In wet suit, mask, fins, I shoulder on vest, tank,
add weights to counter buoyancy and, regulator in mouth,
roll backward over the dive boat’s gunwale
entering a world beyond given limits, to cull its images—
the dance and dart of electric blue and angel gold,
clown-nose red and spotlight white,
schools of silver sparks,
the dead-man’s float of steely barracuda gray,
coral colonies’ floral imitations.
But such beauty fails to quench curiosity,
faced with a suspicion that truth lies deeper.
I drift lower. To the seabed, where a rowboat—
waterlogged, rusted oarlocks missing oars—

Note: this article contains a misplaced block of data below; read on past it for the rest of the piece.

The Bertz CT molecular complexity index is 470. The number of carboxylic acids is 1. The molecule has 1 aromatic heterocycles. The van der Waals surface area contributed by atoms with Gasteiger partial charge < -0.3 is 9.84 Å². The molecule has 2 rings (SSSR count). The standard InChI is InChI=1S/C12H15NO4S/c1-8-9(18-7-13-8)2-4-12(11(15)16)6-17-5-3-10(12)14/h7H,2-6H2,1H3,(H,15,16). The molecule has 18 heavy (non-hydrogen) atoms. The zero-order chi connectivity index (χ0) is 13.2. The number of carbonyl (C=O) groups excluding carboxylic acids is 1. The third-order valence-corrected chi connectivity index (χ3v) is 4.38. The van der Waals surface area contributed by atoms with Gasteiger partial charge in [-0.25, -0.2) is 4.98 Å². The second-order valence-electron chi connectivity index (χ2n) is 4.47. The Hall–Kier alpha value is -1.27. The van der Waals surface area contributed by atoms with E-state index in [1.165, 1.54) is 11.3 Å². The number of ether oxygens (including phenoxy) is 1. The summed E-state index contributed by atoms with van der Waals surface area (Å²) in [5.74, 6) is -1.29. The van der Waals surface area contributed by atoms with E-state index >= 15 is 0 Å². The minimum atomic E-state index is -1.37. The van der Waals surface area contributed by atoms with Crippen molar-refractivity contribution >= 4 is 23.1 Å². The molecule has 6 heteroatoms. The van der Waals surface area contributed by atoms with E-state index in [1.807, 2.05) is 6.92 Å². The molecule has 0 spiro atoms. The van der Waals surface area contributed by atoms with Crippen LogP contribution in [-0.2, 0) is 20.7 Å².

reeks of abandonment in spite of the last-ditch cling
of silent barnacles.
I fight the urge to flee, rise slowly,
bearing the weight of discovery, stop
to decompress, re-claim colors the deeps leached out,
climb from the ancient, salty realm
into air fresh with possibility.
Carol Kanter’s poetry has appeared in numerous literary journals and anthologies. This particular poem reflects her conviction that psychological insights, though often hard to come by, can be useful and restorative. Atlanta Review gave Carol three International Merit Awards before publishing three others of her poems. Finishing Line Press published her two chapbooks: “Out of Southern Africa,” (2005); “Chronicle of Dog,” (2006). Two poetry books—No Secret Where Elephants Walk, and Where the Sacred Dwells, Namaste (DualArts Press, 2010 and 2012) marry Carol’s poems to her husband’s photography from Africa and from India, Nepal and Bhutan. See www.DualArtsPress.com.